Could Oroville Dam crisis happen here?


Staff Report



Debris piled up on the north side of the Englewood Dam following heavy rains in April 2005 that caused the Stillwater River to overflow its banks.


Photo by Ron Nunnari / Civitas Media

Water shooting from the outlets on the south side of the Englewood Dam during a high water event in April 2005.


Photo by Ron Nunnari / Civitas Media

DAYTON — Recent erosion in the spillways at California’s Oroville Dam has led to massive evacuations and fears of a dam failure. The Miami Conservancy District (MCD) owns five flood protection dams in the Miami Valley—Germantown, Englewood, Lockington, Taylorsville and Huffman. Could something like what’s happening at Oroville Dam happen here?

It’s possible but not likely.

“MCD has caretakers who inspect our dams and levees on a regular basis,” says Kurt Rinehart, MCD chief engineer. “Our engineers routinely inspect our dams, and the state of Ohio inspects our dams on five-year cycles. Having said that, our dams are man-made structures and can never be 100-percent guaranteed. Reinvestment in our infrastructure is important.”

MCD has addressed vulnerabilities – such as underseepage – at the dams as they have been identified. Since 1999, MCD has spent $21 million in capital improvements to ensure the 95-year-old dams’ performance for generations to come.

There are more differences than similarities between Oroville Dam and MCD’s dams, including:

• The retarding basins behind MCD dams begin to store water once the river rises above the concrete conduits (openings in the base of the dams). It would take 14 inches of rain over a three-day period across the entire 4,000-square-mile Great Miami River Watershed before water would flow over MCD dam spillways.

• Oroville Dam is the tallest dam in the U.S. at 770 feet. The tallest of MCD’s dams is Englewood Dam at 110 feet.

• The spillways at Lockington, Taylorsville and Huffman dams are concrete structures. They are built directly above the concrete conduits (openings at the base of the dams) and are part of the same concrete structure. The Germantown and Englewood spillways are separate structures. The Germantown Dam spillway is north of the dam while the Englewood Dam spillway is attached to the dam at the western edge of the earthen embankment.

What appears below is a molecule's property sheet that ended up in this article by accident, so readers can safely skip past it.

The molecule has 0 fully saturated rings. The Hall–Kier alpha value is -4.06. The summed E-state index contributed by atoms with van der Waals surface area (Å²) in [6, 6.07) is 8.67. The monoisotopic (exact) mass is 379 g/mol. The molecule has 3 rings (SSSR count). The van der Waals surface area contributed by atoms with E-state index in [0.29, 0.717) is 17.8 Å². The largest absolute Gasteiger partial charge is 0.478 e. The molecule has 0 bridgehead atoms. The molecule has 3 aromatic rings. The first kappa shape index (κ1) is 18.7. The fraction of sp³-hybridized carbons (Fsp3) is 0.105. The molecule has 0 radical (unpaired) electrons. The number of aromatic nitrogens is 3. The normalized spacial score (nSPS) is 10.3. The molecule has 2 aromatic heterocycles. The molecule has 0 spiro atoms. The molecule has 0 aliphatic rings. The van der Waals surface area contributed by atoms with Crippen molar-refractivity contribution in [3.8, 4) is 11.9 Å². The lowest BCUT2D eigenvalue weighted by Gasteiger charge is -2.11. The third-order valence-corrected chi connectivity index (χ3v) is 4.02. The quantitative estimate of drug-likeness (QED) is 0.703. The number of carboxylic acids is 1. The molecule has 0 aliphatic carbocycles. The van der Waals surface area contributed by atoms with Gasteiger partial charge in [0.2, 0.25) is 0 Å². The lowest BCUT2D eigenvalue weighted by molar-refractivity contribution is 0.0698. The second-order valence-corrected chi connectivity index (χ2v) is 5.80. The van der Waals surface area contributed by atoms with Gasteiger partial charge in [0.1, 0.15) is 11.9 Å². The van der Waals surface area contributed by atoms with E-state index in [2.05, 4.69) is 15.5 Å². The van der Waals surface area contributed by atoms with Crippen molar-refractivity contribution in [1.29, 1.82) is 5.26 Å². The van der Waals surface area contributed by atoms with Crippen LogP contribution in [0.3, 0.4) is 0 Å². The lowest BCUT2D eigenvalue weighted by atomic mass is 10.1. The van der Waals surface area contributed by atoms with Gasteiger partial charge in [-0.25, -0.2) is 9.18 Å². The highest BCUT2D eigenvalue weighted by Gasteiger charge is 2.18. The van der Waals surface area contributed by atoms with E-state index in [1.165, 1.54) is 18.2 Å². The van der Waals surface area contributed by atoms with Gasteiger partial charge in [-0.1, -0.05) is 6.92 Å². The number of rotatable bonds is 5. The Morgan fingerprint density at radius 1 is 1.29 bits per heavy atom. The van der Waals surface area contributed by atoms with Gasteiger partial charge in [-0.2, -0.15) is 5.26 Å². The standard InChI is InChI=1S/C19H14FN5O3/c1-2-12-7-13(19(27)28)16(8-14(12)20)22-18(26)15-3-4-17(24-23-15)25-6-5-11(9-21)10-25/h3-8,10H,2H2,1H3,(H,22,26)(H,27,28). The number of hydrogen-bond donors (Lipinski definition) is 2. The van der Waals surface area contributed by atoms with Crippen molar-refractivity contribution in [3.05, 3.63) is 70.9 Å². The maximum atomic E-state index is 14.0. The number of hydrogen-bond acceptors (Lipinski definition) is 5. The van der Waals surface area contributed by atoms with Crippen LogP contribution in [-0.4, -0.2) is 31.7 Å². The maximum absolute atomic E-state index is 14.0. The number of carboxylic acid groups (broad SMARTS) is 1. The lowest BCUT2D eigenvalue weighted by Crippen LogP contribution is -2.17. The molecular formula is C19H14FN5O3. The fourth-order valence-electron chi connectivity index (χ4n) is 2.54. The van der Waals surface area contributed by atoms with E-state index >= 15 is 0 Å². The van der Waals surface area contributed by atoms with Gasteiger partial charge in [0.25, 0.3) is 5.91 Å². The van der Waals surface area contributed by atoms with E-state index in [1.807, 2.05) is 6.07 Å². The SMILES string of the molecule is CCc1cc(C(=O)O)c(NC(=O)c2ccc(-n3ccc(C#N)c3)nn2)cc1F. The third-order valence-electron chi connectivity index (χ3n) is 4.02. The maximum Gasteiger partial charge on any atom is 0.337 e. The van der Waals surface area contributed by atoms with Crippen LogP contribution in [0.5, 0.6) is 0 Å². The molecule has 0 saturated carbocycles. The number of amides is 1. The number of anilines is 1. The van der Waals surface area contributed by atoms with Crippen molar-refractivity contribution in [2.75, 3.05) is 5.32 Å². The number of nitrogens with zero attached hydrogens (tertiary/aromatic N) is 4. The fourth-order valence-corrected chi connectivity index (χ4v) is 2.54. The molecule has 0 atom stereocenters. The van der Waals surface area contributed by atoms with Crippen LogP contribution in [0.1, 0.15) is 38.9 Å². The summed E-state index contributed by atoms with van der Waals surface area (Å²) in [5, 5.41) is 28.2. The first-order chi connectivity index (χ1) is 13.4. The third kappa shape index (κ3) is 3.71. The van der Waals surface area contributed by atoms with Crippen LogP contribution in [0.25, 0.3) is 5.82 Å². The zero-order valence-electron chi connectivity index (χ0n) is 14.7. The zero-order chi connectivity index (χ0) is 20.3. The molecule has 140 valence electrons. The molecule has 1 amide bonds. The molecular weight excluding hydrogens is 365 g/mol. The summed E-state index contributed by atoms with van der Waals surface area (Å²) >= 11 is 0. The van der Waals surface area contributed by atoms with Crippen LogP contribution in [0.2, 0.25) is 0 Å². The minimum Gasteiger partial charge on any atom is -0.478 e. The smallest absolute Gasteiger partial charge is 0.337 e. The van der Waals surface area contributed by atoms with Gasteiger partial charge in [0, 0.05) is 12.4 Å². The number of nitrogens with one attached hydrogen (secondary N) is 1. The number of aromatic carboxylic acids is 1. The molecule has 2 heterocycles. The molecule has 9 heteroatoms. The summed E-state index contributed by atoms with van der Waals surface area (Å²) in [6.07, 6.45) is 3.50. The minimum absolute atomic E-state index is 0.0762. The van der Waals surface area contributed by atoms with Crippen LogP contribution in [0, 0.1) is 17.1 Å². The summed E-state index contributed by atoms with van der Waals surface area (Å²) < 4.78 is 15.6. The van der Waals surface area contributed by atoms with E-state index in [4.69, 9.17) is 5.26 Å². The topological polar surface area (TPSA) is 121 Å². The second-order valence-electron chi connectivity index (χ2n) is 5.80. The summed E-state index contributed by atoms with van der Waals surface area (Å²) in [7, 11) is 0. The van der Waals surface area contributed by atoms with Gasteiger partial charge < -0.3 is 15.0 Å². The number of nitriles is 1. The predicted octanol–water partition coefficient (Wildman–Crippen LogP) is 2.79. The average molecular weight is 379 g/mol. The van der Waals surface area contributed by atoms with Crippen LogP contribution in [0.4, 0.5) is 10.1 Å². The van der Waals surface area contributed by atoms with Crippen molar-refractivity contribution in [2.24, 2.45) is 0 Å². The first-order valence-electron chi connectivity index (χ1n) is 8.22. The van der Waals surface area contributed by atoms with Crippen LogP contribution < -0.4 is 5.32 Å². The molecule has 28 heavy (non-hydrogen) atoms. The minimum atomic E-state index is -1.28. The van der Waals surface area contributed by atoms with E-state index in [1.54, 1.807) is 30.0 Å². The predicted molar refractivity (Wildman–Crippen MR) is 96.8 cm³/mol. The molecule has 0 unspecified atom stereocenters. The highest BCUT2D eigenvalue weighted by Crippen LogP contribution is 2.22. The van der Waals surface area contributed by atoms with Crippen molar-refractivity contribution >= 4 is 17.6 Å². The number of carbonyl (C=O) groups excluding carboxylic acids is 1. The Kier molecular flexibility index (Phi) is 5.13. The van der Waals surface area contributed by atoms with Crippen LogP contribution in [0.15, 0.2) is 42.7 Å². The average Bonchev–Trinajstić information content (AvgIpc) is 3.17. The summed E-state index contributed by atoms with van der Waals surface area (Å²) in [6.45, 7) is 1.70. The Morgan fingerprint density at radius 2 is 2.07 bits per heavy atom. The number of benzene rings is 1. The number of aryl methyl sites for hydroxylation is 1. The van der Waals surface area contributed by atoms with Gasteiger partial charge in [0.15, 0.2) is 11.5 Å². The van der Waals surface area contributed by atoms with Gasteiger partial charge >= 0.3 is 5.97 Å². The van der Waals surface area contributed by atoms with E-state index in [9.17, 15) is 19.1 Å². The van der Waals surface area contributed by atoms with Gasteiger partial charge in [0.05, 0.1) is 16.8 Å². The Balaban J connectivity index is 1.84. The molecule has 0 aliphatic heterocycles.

• The spillway at Oroville Dam is hundreds of feet high while the spillway at Englewood Dam has about a 6-foot drop. Any water flowing over the Englewood Dam spillway would have significantly less force, less speed and less potential for erosion. Germantown Dam doesn’t have a drop in its spillway, and serves more as a pass-through for the floodwaters.

Debris piled up on the north side of the Englewood Dam following heavy rains in April 2005 that caused the Stillwater River to overflow its banks.
http://aimmedianetwork.com/wp-content/uploads/sites/26/2017/02/web1_Dam_inlet.jpgDebris piled up on the north side of the Englewood Dam following heavy rains in April 2005 that caused the Stillwater River to overflow its banks. Photo by Ron Nunnari / Civitas Media

Water shooting from the outlets on the south side of the Englewood Dam during a high water event in April 2005.
http://aimmedianetwork.com/wp-content/uploads/sites/26/2017/02/web1_Dam_1.jpgWater shooting from the outlets on the south side of the Englewood Dam during a high water event in April 2005. Photo by Ron Nunnari / Civitas Media

Staff Report

Reach the Miami Conservancy District at (937) 223-1271.

Reach the Miami Conservancy District at (937) 223-1271.